There is also this undue imbalance in male female ratio, suggesting that the entrance exam is becoming increasingly male oriented, with girls being barely a handful. Though the reason for this is unknown

Now, from this year, there is another twist to this already tough and twisted exam. Kapil Sibal, our education minister and the IIT council, in an attempt to make life easier for us students, eradicate the ‘coaching culture’ and to also enable students to focus on their school studies has split the exam into two parts along with a ‘conditions apply’ tag. The new pattern for the IIT-JEE examination, to be put into practice next year, makes it essential for students to figure in the top 20 percentile bracket of the Class XII Boards. The formula devised by the IIT Council stipulates that the top 1.5 lakh students, across all categories in the JEE Mains, would be eligible to appear for the JEE Advanced Test. While all eligible students will be allowed to write the Main Advanced exams, the final rank will be subject to being in the 20 percentile of their boards. Also, colleges that take admission based on AIEEE will now take the same using JEE Main, almost effectively making it as a ‘single’ exam for engineering entrances. The main cause of concern here is to ensure equal standards in evaluation considering there are over 40 school boards across the country.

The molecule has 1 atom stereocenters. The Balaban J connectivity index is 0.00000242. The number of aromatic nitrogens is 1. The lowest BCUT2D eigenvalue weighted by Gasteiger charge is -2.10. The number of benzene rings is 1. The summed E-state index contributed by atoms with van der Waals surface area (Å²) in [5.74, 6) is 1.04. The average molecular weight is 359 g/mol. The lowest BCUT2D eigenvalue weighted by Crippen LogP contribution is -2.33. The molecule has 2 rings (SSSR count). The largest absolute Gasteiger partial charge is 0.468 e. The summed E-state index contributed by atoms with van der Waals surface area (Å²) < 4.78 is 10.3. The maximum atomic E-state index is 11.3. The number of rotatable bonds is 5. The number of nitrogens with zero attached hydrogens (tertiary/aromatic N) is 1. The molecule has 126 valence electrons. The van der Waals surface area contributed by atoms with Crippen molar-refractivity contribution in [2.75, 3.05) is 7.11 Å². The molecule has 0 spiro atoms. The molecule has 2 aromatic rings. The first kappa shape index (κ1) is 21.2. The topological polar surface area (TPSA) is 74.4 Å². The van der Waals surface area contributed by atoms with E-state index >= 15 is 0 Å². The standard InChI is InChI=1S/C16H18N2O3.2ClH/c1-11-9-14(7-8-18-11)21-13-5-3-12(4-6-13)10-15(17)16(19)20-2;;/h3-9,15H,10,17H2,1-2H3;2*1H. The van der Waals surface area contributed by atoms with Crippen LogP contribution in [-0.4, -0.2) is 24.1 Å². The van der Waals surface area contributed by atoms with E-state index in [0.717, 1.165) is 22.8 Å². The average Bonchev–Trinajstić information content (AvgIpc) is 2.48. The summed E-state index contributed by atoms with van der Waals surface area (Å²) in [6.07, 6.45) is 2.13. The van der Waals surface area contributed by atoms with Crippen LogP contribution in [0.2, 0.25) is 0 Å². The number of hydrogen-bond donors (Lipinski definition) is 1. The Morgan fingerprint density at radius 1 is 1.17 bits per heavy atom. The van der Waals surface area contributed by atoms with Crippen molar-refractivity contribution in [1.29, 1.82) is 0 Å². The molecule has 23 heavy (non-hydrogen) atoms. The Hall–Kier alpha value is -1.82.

Different boards also have different evaluation methods; subsequently the 20 percentile benchmark also varies board by board. Consider for example Tamil Nadu. A student scoring around 75% would not even make it to the 40 percentile mark whereas a student in neighboring Karnataka would have no issues crossing the 20% benchmark with 85%. The other cause of concern is the pressure this form of examination will actually put on the students. Many feel that the point of a single examination will actually increase the pressure on the students. Also, conducting such a big exam through a single point of control might lead to mismanagement and subsequent delay in results. What if the student falls ill or doesn’t do his exam well due to varying circumstances? It might actually lead to the end of their aspiration to get into a good engineering college.